Volquez focused on present, not past starts

Royals right-hander looking to help red-hot rotation keep rolling

Volquez focused on present, not past starts

KANSAS CITY -- On Monday, right-hander Edinson Volquez sat in the Royals' clubhouse, listening to music coming out of his locker. His eyes were down, focused on a baseball-reference spreadsheet on his phone, as he prepared for his start against the Yankees on Tuesday.

In his last start against the Marlins, Volquez shrugged off a spell of rough outings. He pitched five strong innings, giving up two runs (zero earned). The outing snapped a stretch of five straight in which Volquez had allowed four or more runs, and was the first time he hadn't yielding an earned run in a start since June.

"I know he's been working a lot in between starts," right-hander Ian Kennedy said, "doing a couple extra bullpens here and there when he has those extras days, working on that fastball command, which it all stems off of."

Preparation is seldom an issue for a Royals pitching staff that had combined to hold opponents to a 2.54 ERA during the month of August entering Monday, which was tied with the Cubs for the best mark in the Majors. However, Volquez acknowledged some of the mental side that seeps into his routine between starts.

One thing Volquez said he tries to do is to think about where he wants to position his hand on the baseball, just to make sure his grip and control are the best they can be. That mental exercise is something that's helped him feel comfortable on the mound.

"Physically I feel good. Mentally too," Volquez said. "I've been up and down the whole year. I think I'm feeling better now."

And even in the rough outings, Volquez hasn't made any excuses. He's stood in the clubhouse after losses and owned up to his performance, even when it isn't necessarily all on him.

Royals left-hander Danny Duffy said that while Volquez has had some rough outings, they haven't necessarily been what the numbers might suggest. In addition to the five unearned runs Volquez has been charged with this month, there have also been times when he has located a pitch well, but given up a hit on a good piece of hitting.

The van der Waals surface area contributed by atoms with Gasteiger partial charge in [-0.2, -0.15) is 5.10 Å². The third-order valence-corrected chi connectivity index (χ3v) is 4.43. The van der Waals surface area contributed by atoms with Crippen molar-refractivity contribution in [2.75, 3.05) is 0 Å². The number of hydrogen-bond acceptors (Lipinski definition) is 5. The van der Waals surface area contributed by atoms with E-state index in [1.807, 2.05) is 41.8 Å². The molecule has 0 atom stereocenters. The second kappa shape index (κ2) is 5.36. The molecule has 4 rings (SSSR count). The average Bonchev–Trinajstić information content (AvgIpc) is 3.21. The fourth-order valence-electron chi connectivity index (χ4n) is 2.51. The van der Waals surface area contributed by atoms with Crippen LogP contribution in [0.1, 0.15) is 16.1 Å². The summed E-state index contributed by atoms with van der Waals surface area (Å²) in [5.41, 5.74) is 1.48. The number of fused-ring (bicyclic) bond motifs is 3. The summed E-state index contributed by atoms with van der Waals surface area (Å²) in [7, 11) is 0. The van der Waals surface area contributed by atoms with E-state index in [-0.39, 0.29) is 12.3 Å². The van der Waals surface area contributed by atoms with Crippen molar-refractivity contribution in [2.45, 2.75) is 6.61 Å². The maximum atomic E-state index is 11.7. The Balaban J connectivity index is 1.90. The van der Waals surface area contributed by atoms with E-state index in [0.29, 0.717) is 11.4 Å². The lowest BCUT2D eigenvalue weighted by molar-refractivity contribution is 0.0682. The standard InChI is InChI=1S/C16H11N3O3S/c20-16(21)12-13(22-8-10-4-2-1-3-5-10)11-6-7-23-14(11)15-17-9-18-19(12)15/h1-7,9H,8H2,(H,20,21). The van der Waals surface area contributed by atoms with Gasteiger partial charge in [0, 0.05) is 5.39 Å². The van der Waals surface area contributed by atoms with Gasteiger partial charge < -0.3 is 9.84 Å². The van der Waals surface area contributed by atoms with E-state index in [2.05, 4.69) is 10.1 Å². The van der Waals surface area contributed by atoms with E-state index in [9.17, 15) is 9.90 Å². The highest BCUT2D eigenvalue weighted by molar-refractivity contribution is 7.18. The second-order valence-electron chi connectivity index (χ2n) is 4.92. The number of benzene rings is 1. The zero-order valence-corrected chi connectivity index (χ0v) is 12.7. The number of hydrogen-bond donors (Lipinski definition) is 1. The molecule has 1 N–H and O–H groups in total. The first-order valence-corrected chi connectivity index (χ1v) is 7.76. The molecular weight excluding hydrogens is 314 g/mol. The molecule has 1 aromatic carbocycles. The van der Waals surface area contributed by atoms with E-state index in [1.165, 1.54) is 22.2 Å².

"He's got some of the best stuff I've seen and he's got that nasty front-door two-seam, [which] he executes just about every time. Sometimes people just hit it for a little blooper and it's tough," Duffy said. "His tough starts aren't really tough, in the grand scheme of it all."

And that's the key for Volquez. He isn't trying to dwell on a tough stretch or even about locking himself in as the fourth starter for the postseason push. He has one job, and it's to go out and make a solid start each time he steps on the mound.

"That's what we need right now," Volquez said. "Everybody's been pitching good lately. If I can pitch one game pretty good and keep the streak winning, that's good for us.

"It's too early [to worry about the playoffs]. We've got a lot of games to play and a lot of games to win."

Davis progressing
Royals closer Wade Davis is continuing to work back from a strained muscle flexor in his right forearm, and was slated to make his next injury rehab appearance with Triple-A Omaha on Monday, but the game was postponed due to weather. Davis previously pitched one inning in relief for the Storm Chasers on Saturday.

"We don't have to [rush him] when we still have two more days before we make roster moves [for September callups]," manager Ned Yost said.

Scott Chasen is a reporter for MLB.com based in Kansas City. This story was not subject to the approval of Major League Baseball or its clubs.